ST. PAUL — Stepping into the chapel with Bible in hand, Debbie Mueller touches her fingertips to a tiny basin of Holy Water and gets ready to pray. It's nearly 3 a.m.
She signs her name into a log book, and turns to say hello to Don Ziegemeier, who is kneeling in one of the pews nearby. He's been there since 2 a.m.
In front of them on a white altar, two candles glow inside red glass holders on each side of a cross. In the center is the monstrance, a special vessel containing the consecrated host that Catholics believe is the body of Christ.
This is the perpetual adoration chapel at St. Paul Catholic Church, where Mueller, Ziegemeier and other volunteers pray 24 hours a day, seven days a week, nearly 365 days a year. (The chapel is dark for 50 hours leading up to Easter.)
"It's a time when, if you have some things on your heart, you can spend it with Jesus and talk it over with him," said Mueller, 57, who has prayed in the 3 a.m. time slot for almost all of the 17 years since the chapel has been open. "I know that when I go to him, he listens. It just gives me hope and courage."
Of about 200 parishes in the St. Louis Archdiocese, 18 churches have chapels for perpetual adoration, a Roman Catholic ritual of round-the-clock prayer in front of the Eucharist, based on the belief that the bread is the body of Jesus. Other Catholic churches hold adoration hours on certain days of the week.
Pope John Paul II triggered a rise in the number of parishes with perpetual adoration. After becoming pope in 1978, he urged Catholics to practice the centuries-old ritual.
The number of parishes in the St. Louis Archdiocese with perpetual adoration has been growing since the mid-1990s, said the Rev. Joe Simon, chaplain of the Archbishop's Committee for Eucharistic Adoration. Nationwide, there are about 800 churches with perpetual adoration, according to the Real Presence Eucharistic Education and Adoration Association.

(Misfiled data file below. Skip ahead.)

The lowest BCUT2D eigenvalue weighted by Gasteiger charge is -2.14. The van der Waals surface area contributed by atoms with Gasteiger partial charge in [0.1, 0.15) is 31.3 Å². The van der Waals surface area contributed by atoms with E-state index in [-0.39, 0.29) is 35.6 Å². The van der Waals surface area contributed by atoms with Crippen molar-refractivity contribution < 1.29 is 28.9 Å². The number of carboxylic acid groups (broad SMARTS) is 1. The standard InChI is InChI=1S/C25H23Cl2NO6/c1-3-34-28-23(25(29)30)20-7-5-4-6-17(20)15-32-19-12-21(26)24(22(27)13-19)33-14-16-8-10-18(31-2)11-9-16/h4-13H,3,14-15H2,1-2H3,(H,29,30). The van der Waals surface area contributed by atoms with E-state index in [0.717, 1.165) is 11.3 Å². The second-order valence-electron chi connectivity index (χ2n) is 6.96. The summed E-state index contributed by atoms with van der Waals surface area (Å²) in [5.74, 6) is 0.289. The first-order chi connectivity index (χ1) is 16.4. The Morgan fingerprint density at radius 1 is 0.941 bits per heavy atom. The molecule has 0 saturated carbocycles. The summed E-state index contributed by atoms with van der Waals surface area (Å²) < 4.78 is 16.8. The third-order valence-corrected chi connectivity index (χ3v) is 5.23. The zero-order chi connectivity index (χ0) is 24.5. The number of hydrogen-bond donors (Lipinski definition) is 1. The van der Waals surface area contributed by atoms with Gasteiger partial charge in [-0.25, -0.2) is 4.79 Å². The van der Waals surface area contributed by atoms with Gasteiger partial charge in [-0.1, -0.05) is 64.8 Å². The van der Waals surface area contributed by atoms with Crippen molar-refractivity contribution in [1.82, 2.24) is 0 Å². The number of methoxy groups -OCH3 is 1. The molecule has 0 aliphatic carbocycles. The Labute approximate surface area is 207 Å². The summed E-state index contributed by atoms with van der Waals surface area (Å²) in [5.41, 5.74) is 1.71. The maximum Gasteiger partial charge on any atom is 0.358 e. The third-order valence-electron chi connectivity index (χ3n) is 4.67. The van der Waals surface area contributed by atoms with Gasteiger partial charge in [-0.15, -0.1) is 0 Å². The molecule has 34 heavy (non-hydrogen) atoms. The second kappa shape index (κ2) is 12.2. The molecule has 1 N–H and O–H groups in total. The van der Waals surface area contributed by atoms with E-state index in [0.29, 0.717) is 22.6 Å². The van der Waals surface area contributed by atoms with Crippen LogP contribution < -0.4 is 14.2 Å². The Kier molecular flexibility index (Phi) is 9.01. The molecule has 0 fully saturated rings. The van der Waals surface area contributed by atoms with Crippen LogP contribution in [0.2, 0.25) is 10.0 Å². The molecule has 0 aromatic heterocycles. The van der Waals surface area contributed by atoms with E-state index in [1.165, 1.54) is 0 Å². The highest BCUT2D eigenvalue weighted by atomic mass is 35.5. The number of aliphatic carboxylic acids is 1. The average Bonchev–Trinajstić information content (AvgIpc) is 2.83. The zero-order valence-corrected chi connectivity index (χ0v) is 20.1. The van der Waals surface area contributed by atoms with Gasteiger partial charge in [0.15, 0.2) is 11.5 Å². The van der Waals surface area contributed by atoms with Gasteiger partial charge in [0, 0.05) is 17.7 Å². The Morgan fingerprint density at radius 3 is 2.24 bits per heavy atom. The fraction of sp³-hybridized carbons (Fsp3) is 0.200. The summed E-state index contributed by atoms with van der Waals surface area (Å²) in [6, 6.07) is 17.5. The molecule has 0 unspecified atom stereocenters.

Nina Groeblinghoff, who helped start perpetual adoration at St. Paul, remembers that the late-night prayer shifts filled up the quickest. Many, like Ziegemeier, have continued in their same shift. "I figured nobody would take it," he said.
HEART OF COMMUNITY
In St. Paul, a city of about 1,600 in St. Charles County, the church is at the center of the community. Generations of families have been members of the church, which was established more than 150 years ago. The church has about 680 families.
Some members had doubts that volunteers would fill 168 hours a week when Monsignor Bernard Boessen, who was pastor at St. Paul in 1991, encouraged the church to start the perpetual adoration chapel. Through the years, late-night weekend shifts have been difficult to fill, but the perpetual adoration chapel has never struggled to keep going, said Monsignor John Hickel, current pastor at St. Paul.
"We treasure this," he said. "You can pray out of a book or you can pray from your heart. It's something I will sustain as long as I'm here."
It's a way to pray without distractions, said Teresa Boehmer, 44, mother of three. She believes in the power of the cards signed by adorers and sent to people they are praying for. "People have said they open those up and could just feel the prayers going out for them," she said. "I think miracles happen through that chapel all the time."
Doctors had recently given one member of their church a grim diagnosis of Lou Gehrig's disease. He was in the thoughts of those praying in the chapel, and later was given a better outlook when the diagnosis changed to Parkinson's disease.
FOCUSING ON GOD
Many of the adorers say their hour in the prayer chapel is the quickest and most peaceful of the week. Some listen to soft music. Everyone comes with a purpose of focusing on God.
"I still looked forward to that hour. It's just a part of my life now. A few times, I just sat there and cried," said Mueller, whose mother died this year after several years with Alzheimer's disease. "Prayers are answered, maybe not always the way we want them to be, but I know they are answered his way." [...]